For instance, a University of Alberta study calculated that pipelines could help reduce emissions (compared with rail) by 61-77%.
But these are just the emission benefits. Canada also has a much more solid track record when it comes to cleaning up spills and other environmental considerations. Watch this interview we did with Dennis Giesbrecht to learn more about how Canada’s environmental track record compares with other nations where he has worked on oil and gas projects.
3) Review government policies that drive up emissions
While governments focus much of their climate change attention externally, less attention is spent on how many government policies actually drive up emissions.
For instance, most Canadians have, at some point, had to visit a government office instead of being able to handle the matter online. Why? Governments are notoriously slow when it comes to implementing new technology. Not only do these situations inconvenience Canadians, it also leads to higher emissions as citizens are then forced to drive to government offices.
Another example would be government bans on many forms of private health care. This means patients often have to travel abroad to receive the care they need.
Statistics Canada data shows that in 2017, Canadian patients made over 217,500 trips to other countries specifically for health care. From Los Angeles to Lithuania, SecondStreet.org has spoken with Canadians who have had to travel all over the world to receive life-changing, and even life-saving surgeries.
A soon-to-be-released SecondStreet.org report examines 25 examples of government policies that drive up emissions. In order to reduce emissions, governments could conduct exhaustive reviews of their own policies to identify ways to reduce emissions.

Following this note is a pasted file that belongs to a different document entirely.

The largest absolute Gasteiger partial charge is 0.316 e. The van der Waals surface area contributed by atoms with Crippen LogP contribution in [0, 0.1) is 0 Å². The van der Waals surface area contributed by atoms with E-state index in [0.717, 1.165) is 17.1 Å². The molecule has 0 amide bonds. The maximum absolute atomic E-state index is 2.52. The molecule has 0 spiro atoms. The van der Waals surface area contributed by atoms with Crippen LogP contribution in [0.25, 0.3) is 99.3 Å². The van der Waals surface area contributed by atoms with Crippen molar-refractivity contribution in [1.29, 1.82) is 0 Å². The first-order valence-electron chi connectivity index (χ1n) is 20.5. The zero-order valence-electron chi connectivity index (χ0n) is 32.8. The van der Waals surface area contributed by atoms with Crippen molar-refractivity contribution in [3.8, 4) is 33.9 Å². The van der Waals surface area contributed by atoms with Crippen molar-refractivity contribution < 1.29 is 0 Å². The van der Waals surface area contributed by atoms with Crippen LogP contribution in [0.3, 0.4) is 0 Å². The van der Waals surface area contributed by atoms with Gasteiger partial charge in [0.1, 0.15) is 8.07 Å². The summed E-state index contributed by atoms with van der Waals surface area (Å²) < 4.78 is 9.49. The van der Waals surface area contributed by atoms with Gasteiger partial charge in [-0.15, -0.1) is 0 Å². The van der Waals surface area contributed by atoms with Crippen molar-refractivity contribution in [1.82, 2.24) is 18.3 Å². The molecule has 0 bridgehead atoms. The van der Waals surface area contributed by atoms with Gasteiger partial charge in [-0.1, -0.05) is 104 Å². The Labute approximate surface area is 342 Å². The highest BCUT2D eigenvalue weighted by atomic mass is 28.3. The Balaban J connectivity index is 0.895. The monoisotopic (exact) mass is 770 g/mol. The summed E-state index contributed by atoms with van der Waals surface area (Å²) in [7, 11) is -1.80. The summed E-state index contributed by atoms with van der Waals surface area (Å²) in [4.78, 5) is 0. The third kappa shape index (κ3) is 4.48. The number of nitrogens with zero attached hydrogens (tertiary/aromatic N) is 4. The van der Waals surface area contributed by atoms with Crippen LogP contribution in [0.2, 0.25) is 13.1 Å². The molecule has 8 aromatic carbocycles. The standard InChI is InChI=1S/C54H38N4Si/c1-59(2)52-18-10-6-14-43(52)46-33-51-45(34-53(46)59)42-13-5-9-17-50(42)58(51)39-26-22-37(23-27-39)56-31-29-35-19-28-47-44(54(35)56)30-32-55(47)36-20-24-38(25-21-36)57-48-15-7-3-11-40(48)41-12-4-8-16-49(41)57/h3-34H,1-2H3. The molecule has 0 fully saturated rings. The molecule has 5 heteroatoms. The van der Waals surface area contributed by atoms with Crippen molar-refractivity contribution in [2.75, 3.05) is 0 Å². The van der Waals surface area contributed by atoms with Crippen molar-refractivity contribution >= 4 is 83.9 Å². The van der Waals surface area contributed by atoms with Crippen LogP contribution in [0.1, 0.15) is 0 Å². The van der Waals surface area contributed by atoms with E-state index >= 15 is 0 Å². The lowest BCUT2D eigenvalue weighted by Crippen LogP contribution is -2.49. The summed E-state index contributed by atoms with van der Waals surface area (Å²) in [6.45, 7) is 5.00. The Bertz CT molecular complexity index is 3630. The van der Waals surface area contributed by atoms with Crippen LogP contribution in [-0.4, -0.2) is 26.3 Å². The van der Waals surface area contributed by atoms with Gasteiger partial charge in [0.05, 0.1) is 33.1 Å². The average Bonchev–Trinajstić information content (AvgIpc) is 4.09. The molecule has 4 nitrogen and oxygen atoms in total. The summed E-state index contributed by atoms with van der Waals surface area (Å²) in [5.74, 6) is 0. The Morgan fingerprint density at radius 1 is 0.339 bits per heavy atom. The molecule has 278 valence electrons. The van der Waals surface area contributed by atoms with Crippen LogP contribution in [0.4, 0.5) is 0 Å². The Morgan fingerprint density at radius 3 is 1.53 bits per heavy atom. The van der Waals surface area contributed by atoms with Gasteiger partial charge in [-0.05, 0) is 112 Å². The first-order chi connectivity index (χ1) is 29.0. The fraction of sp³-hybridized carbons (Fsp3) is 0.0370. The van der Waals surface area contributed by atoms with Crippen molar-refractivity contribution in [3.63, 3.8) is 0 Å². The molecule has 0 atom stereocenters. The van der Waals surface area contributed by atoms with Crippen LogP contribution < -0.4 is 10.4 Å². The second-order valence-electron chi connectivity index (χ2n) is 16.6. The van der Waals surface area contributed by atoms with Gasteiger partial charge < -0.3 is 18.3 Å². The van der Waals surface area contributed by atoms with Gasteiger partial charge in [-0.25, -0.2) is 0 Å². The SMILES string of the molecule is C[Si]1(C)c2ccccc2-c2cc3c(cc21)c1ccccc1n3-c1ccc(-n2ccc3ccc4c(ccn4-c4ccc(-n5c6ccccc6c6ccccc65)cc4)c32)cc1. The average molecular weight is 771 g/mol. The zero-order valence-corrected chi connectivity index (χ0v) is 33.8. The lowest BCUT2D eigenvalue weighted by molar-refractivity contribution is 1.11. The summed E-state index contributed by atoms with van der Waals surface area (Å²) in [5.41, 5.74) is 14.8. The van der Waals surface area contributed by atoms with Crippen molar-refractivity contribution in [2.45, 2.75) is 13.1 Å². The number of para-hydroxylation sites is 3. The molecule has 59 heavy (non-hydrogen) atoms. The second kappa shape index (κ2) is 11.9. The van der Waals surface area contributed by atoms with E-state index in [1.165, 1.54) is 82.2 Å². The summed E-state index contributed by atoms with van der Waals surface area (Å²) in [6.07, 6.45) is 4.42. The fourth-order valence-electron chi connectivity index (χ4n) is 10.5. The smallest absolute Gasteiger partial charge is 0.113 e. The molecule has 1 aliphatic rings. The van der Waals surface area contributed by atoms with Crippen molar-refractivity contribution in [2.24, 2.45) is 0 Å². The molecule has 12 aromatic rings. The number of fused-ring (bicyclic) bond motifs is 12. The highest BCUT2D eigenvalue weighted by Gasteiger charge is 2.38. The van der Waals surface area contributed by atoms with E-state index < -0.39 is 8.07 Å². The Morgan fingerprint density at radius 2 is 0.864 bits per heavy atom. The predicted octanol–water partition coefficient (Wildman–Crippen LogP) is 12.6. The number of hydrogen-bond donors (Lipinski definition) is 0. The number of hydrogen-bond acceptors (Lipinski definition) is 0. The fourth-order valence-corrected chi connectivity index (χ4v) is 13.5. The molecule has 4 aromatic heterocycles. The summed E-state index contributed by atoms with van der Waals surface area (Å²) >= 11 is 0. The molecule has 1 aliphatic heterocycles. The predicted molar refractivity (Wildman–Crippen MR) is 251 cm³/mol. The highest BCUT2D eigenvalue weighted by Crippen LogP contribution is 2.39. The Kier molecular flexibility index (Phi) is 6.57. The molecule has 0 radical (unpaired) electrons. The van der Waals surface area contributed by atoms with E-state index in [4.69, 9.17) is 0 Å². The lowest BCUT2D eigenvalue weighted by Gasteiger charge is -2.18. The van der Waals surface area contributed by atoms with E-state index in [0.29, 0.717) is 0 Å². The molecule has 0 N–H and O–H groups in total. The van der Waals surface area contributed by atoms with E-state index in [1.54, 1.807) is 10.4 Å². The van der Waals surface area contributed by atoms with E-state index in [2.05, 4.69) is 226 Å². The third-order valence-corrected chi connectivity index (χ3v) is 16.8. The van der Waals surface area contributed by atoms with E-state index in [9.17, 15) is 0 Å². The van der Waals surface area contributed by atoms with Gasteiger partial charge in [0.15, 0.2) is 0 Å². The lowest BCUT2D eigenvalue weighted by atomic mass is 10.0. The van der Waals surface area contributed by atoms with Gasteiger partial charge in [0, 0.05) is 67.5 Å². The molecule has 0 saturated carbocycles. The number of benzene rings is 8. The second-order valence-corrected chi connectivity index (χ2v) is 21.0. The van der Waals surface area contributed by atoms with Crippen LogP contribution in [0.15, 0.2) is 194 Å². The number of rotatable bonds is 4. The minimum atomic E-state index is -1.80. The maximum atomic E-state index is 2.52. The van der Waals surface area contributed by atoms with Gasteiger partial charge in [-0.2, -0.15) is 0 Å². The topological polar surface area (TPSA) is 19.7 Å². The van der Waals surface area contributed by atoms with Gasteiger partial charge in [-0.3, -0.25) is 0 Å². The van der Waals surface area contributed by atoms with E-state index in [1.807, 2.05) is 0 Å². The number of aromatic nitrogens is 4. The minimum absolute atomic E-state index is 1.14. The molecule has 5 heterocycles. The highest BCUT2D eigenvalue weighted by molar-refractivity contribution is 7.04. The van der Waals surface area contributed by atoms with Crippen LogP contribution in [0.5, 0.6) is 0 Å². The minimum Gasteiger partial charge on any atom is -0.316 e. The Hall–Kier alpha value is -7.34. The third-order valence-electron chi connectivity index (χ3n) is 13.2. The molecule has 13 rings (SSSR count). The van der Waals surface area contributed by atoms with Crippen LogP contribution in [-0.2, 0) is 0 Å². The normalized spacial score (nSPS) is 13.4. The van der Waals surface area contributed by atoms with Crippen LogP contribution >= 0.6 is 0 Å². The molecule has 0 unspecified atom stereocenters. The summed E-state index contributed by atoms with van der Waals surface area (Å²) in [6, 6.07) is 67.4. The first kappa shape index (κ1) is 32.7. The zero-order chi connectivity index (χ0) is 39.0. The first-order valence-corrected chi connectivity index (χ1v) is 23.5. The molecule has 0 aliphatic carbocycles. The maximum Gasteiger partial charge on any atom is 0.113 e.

Nuclear technology has changed substantially since CANDU reactors were developed in the 1950s. Today, many firms are working on “small modular rectors” (SMR) – much smaller technology that is less expensive, can fit in a shipping container and requires less frequent down time for refueling.
According to the International Atomic Energy Agency, SMRs are also safer.
To be sure, nuclear power is not perfect – it does produce physical waste that has to be handled carefully. But this power source has zero atmospheric emissions, and four provinces are already making positive steps on developing SMRs.
5) Blue hydrogen / green hydrogen
Hydrogen is the most abundant resource in the universe. It also represents a significant opportunity to help reduce emissions while producing the energy the world needs. In the case of blue hydrogen, it is derived from natural gas while green hydrogen is extracted from water.
In fact, several cities are already using hydrogen buses that are manufactured by Winnipeg’s New Flyer industries. However, one problem with broader adoption of hydrogen technology for transportation uses is the same challenge faced by electric cars – no one wants to build charging stations if there are no vehicles to charge and no one wants to build vehicles if there are no charging stations.
Governments could, perhaps, utilize some of the revenues identified in option one for helping municipalities purchase more hydrogen-powered buses, helping to cultivate this new energy sector.
To be sure, the problems identified in this post are complex and the options in this 5-point plan are imperfect. Other policy tools could also help governments reduce emissions.
However, the examples documented in this plan address recent geopolitical events and the shortcomings of the nation’s current strategy. This approach could allow governments to shift away from subsidies and carbon taxes to, most notably, repurposing oil and gas revenues for reducing emissions.
“Green oil” if you will.
Policy makers should take note that oil and gas is expected to continue to be a part of the world’s energy mix for decades to come. Instead of seeing the resource as a ball and chain, elected officials could see it as an opportunity to help our economy, the planet and geopolitics.